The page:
The U.S. Senate approved in a 95-2 vote on June 22 the tax treaty between the United States and Chile.  The treaty was signed 13 years ago.1  (For prior coverage, see GMS Flash Alert 2023-114, June 6, 2023.)

The treaty also issues a declaration on the need for future tax treaties to reflect changes made to international tax provisions as part of the Tax Cuts and Jobs Act.

We will be issuing a more detailed GMS Flash Alert on the treaty in the coming days.


The Senate’s approval of the treaty is a significant step forward that will facilitate cross-border commerce, including the movement of globally-mobile employees coming to the United States from Chile or vice versa.  This agreement should help mitigate double taxation that international assignees can be exposed to and may provide further benefits, including relief for contributions to pension plans.


Under the U.S. Constitution, the U.S. Senate must approve, by a two-thirds vote, treaties that are negotiated by the executive branch. The Senate does not ratify treaties. Instead, the Senate takes up a “resolution of ratification” by which the Senate formally gives its advice and consent, empowering the president to proceed with ratification by mutual notification of completion of the necessary approvals by both countries.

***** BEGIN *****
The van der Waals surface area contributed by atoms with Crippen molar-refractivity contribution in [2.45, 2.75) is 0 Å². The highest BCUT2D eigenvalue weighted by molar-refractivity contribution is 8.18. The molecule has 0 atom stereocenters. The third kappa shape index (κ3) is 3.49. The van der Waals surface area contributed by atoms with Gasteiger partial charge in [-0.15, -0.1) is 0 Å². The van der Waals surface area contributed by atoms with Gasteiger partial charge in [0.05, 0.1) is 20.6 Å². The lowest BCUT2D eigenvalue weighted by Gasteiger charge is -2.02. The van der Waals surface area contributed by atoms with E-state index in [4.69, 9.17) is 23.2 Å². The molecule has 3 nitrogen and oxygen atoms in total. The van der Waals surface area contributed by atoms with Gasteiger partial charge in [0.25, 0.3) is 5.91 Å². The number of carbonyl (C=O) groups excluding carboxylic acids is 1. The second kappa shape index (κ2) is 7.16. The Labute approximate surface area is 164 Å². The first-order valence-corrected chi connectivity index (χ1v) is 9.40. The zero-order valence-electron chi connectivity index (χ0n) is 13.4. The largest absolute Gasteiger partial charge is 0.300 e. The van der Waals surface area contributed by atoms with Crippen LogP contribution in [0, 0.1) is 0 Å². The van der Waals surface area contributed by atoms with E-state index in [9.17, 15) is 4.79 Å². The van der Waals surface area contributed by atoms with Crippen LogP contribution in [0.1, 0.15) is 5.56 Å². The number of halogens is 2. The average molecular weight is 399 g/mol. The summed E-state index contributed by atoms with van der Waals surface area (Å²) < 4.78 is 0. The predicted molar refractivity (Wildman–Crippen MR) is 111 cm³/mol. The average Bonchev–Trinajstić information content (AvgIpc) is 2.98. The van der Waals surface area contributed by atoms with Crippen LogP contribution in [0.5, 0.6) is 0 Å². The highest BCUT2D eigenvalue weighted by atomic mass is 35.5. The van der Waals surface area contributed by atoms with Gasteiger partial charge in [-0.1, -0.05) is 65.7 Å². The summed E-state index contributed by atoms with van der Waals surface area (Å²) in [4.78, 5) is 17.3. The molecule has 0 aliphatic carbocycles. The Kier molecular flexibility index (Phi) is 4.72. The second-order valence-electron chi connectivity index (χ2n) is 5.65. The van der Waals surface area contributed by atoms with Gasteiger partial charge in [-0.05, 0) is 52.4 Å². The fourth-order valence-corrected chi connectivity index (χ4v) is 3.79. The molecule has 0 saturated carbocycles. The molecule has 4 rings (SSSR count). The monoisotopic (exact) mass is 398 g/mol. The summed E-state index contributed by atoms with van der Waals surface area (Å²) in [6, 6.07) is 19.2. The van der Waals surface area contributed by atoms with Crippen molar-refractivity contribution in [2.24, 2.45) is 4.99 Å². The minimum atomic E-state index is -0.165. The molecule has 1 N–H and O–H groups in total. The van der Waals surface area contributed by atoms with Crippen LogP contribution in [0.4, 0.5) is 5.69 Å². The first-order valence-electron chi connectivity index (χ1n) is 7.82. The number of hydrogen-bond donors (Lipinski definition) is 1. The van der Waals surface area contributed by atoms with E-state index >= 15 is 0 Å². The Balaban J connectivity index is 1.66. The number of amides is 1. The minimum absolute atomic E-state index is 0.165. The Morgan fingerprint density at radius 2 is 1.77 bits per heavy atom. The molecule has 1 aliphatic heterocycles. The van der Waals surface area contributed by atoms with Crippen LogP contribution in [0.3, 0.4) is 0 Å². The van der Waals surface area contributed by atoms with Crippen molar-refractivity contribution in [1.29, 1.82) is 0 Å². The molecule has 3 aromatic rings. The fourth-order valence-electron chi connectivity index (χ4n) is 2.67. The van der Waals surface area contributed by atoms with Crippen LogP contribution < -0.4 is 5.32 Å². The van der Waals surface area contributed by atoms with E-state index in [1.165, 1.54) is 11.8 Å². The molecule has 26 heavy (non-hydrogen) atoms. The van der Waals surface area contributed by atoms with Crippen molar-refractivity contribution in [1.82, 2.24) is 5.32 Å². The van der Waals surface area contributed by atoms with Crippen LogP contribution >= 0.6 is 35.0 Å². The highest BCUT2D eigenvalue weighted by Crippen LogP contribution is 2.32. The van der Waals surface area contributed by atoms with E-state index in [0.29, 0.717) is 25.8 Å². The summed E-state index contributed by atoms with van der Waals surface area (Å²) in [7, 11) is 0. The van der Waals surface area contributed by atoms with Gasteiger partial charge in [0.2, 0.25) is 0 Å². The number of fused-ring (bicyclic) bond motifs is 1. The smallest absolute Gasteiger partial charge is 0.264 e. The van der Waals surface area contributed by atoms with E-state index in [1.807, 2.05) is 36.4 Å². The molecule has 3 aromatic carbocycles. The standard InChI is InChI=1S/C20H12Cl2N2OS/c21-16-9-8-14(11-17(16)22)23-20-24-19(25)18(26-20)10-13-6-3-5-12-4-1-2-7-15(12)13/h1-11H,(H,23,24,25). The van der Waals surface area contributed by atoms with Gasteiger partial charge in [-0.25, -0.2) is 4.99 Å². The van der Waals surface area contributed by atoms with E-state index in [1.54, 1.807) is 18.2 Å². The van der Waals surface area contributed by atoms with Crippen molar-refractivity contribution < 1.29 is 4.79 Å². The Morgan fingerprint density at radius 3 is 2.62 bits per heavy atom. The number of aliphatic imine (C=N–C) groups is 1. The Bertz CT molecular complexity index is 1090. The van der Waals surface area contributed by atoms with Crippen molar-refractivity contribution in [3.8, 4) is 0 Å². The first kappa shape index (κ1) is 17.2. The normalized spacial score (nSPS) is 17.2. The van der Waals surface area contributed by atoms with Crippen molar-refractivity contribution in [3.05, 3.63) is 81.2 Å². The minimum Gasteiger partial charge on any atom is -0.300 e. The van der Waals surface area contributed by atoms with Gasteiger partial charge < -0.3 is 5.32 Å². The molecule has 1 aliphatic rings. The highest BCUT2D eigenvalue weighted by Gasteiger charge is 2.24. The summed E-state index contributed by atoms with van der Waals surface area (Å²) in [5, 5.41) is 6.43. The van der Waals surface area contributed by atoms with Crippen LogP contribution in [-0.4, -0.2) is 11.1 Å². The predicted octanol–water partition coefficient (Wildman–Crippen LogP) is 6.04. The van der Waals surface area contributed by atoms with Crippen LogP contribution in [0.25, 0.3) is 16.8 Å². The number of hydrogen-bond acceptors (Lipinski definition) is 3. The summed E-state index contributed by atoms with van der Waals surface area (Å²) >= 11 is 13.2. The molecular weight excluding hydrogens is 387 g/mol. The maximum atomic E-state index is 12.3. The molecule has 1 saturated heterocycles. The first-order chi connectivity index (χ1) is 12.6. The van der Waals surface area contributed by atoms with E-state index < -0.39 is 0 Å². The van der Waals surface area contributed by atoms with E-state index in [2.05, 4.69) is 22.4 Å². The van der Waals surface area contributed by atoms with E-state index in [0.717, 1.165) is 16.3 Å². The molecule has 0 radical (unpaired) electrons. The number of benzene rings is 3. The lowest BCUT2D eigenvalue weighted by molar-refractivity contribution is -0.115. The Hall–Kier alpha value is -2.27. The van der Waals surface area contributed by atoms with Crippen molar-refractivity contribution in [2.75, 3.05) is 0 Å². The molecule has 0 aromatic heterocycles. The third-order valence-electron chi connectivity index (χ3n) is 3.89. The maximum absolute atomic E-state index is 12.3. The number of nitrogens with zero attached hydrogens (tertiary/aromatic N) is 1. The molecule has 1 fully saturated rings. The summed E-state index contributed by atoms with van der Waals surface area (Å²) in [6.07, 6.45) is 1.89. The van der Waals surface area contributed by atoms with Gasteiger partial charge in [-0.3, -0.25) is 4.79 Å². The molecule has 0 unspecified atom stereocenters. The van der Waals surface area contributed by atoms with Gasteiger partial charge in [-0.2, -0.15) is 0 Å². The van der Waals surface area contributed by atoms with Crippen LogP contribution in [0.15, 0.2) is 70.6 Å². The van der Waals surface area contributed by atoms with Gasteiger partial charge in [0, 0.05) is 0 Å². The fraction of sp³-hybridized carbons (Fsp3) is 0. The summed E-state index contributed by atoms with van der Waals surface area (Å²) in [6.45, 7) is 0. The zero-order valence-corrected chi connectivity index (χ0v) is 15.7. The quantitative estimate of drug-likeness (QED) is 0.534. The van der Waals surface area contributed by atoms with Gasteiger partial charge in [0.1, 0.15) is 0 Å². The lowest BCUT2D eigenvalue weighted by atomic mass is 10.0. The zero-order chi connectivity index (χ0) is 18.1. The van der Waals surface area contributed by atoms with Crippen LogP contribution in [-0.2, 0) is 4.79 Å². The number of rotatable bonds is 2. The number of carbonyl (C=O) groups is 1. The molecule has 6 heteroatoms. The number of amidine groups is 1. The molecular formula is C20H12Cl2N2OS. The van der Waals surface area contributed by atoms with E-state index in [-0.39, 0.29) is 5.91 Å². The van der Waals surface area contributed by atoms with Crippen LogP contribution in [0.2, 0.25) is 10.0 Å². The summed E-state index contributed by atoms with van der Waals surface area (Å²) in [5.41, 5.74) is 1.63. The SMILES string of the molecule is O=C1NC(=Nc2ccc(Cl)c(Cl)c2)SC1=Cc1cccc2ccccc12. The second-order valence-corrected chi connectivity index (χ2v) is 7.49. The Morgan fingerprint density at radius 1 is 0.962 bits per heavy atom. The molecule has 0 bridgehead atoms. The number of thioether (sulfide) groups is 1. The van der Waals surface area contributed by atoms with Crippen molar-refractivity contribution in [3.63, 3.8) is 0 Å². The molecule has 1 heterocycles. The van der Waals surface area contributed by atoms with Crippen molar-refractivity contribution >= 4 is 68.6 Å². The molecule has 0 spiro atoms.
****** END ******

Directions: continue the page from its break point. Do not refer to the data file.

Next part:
The Senate’s approval of the treaty was subject to two reservations made necessary by changes to U.S. tax law since the treaty was signed in 2010.2

Chile completed its process of approval of the treaty in 2015, but without the reservations. So, Chile must now approve the reservations.  Thus, the treaty will not be ratified and enter into force until Chile completes that additional approval process and mutual notification of approvals by both countries is made.


1  A. Weaver, "Senate votes to ratify U.S.-Chilean tax treaty over Paul, Hawley ‘no’ votes," The Hill (June 22, 2023) at:,for%20the%20treaty%20to%20pass  Please note that by clicking on this link, you are leaving the KPMG website for an external site that KPMG is not affiliated with nor does KPMG endorse its content.  Use of the external site and its content may be subject to the terms of use and/or privacy policies of its owner or operator.

2  The first reservation clarifies that the treaty shall not prevent the imposition of the base erosion and anti-abuse tax (BEAT) under section 59A, and the second modifies to Article 23 (Relief from Double Taxation) of the treaty to account for the repeal of the indirect foreign tax credit under former section 902 and its replacement with the dividends received deduction under section 245A.


Read text of the United States-Chile income tax treaty as signed on February 4, 2010.

Read the resolution of advice and consent to ratification .

Read a U.S. Department of State note regarding the treaty.

Read the U.S. Treasury Department’s technical explanation of the pending treaty with Chile.

The above information is not intended to be "written advice concerning one or more Federal tax matters" subject to the requirements of section 10.37(a)(2) of Treasury Department Circular 230 as the content of this document is issued for general informational purposes only.


The information contained in this newsletter was submitted by the KPMG International member firm in United States.

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